How has Shakespeare developed the theme of love by using consequences in Romeo and Juliet?
Shakespeare uses consequences to portray the idea that sometimes the choices we make concerning love are not always wise. In fact, his theme is really more than just love. Shakespeare's theme is the consequences of all violent, uncontrolled passionate emotions, including both love and hatred.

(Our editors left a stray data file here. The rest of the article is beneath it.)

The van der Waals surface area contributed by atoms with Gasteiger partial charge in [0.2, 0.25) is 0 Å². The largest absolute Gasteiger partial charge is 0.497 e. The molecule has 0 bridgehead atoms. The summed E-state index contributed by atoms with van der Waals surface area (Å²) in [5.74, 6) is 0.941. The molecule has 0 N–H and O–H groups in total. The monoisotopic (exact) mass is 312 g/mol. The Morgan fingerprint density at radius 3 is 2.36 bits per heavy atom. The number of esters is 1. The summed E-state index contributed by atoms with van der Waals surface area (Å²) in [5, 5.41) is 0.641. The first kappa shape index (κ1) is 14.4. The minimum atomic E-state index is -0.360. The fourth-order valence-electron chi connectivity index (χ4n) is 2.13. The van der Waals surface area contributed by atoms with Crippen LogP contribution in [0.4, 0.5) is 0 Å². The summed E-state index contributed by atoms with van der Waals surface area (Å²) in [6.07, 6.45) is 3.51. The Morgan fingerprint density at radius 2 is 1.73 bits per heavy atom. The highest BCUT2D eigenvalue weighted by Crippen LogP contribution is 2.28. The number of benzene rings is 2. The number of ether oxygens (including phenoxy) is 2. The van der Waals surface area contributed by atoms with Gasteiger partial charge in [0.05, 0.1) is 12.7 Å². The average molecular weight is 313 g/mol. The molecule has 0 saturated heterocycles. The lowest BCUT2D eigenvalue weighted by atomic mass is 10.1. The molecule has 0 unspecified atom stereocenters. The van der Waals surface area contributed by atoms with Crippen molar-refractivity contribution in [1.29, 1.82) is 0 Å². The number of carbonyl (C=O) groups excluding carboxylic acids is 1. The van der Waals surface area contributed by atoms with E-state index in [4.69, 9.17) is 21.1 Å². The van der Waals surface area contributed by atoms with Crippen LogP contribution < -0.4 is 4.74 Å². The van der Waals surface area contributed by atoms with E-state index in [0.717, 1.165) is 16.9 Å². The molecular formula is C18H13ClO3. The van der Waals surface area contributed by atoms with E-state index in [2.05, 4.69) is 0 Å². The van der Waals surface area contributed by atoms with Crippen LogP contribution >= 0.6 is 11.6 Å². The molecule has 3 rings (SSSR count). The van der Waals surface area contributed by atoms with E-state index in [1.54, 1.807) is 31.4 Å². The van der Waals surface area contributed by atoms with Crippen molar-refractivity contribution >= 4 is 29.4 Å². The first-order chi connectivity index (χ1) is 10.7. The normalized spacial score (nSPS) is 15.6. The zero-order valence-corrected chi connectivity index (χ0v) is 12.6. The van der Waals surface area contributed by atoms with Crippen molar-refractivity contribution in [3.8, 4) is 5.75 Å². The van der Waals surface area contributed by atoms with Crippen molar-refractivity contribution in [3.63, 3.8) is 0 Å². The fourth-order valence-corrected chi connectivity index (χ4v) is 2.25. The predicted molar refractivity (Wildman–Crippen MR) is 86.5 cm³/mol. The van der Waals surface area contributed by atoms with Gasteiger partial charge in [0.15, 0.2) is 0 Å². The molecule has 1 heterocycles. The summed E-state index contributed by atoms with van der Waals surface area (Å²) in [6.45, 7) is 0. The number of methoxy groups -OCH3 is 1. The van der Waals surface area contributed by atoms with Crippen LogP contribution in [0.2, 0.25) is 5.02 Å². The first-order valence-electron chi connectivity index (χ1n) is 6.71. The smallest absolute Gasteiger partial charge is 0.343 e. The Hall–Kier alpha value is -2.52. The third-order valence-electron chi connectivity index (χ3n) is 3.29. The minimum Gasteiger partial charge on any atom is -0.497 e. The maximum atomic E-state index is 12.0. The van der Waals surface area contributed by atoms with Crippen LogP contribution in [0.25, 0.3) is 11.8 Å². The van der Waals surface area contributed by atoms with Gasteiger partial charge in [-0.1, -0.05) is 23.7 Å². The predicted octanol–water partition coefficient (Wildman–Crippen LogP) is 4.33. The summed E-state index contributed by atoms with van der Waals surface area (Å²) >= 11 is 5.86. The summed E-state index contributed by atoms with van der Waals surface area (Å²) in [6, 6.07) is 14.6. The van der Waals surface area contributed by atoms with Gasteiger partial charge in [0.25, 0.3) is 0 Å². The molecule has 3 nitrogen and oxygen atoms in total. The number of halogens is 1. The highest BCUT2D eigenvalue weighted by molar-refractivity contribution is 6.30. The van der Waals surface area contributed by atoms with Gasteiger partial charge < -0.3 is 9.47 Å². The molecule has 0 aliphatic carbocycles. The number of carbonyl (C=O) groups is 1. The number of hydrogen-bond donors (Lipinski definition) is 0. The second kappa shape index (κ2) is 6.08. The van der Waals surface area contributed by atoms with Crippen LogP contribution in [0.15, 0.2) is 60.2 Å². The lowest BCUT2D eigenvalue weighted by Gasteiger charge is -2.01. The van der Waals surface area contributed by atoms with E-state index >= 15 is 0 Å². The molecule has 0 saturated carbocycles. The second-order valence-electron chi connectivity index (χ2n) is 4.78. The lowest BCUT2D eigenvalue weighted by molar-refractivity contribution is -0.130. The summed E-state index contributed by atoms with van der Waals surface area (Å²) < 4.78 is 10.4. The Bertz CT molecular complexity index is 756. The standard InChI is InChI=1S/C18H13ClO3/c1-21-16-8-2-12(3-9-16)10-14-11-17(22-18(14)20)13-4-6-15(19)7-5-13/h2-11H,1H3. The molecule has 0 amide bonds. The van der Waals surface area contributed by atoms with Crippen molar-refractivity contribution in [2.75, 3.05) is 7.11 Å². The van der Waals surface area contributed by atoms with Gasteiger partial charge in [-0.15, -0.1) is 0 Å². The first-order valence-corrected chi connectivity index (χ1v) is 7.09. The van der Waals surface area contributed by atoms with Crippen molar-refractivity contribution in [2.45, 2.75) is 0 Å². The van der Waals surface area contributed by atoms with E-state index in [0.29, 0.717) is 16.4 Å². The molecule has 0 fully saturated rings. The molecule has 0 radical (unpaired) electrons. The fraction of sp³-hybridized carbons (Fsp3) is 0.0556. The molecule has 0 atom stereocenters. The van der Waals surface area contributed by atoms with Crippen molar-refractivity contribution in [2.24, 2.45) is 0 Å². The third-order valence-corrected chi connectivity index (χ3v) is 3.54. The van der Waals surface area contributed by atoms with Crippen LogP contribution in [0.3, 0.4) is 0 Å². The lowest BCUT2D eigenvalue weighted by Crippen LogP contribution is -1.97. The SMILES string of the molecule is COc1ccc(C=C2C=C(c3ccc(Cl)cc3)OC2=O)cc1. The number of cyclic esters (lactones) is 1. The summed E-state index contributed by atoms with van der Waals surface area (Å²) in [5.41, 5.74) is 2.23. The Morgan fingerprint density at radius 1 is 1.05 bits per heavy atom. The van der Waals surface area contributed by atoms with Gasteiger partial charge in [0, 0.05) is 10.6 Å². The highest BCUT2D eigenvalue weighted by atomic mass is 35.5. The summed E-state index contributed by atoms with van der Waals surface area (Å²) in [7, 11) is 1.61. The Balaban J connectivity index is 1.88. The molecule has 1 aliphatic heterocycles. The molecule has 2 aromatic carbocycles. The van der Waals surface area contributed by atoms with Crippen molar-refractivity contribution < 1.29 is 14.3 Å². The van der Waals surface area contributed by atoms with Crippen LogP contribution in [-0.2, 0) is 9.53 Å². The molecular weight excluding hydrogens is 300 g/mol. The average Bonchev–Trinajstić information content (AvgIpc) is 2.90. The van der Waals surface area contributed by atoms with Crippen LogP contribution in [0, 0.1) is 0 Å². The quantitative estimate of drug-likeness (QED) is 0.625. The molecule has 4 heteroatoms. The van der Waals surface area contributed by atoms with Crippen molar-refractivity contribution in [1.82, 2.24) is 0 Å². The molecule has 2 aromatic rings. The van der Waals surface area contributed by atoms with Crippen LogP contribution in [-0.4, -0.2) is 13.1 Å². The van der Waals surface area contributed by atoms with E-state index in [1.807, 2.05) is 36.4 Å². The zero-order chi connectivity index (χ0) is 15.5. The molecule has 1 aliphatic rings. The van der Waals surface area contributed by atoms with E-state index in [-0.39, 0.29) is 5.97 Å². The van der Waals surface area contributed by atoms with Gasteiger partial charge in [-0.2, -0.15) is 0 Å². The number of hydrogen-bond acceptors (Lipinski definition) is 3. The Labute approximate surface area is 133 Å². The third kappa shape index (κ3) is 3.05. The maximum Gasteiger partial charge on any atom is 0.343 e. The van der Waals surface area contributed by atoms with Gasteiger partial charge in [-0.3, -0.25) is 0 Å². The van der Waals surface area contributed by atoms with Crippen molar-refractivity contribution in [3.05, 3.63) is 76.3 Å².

Shakespeare especially uses Friar Laurence to portray his theme of consequences surrounding violent passion. For example, Friar Laurence points out that "[t]hese violent delights have violent ends / And in their triumph die, like fire and powder" (II.vi.9-10). In other words, Friar Laurence is saying that sudden, violent, passionate infatuation, like Romeo and Juliet are feeling for each other, often comes to a sudden end. He draws an analogy between how a fire can be quickly put out with powder, like sand or baking soda, to show that infatuation can be put out as easily as a burning fire. Not only are these lines a useful metaphor and analogy, they also directly foreshadow precisely what happens to Romeo and Juliet. Had the couple used a little more rational thought, tempered their emotions, and put off marrying until at least their relationship was made public, then they may have saved each others' lives. But it is not really their love that brings them severe consequences; it is the fact that they allow themselves to be governed by their violent, passionate emotions rather than by their rational minds, which is Shakespeare's overall message and theme.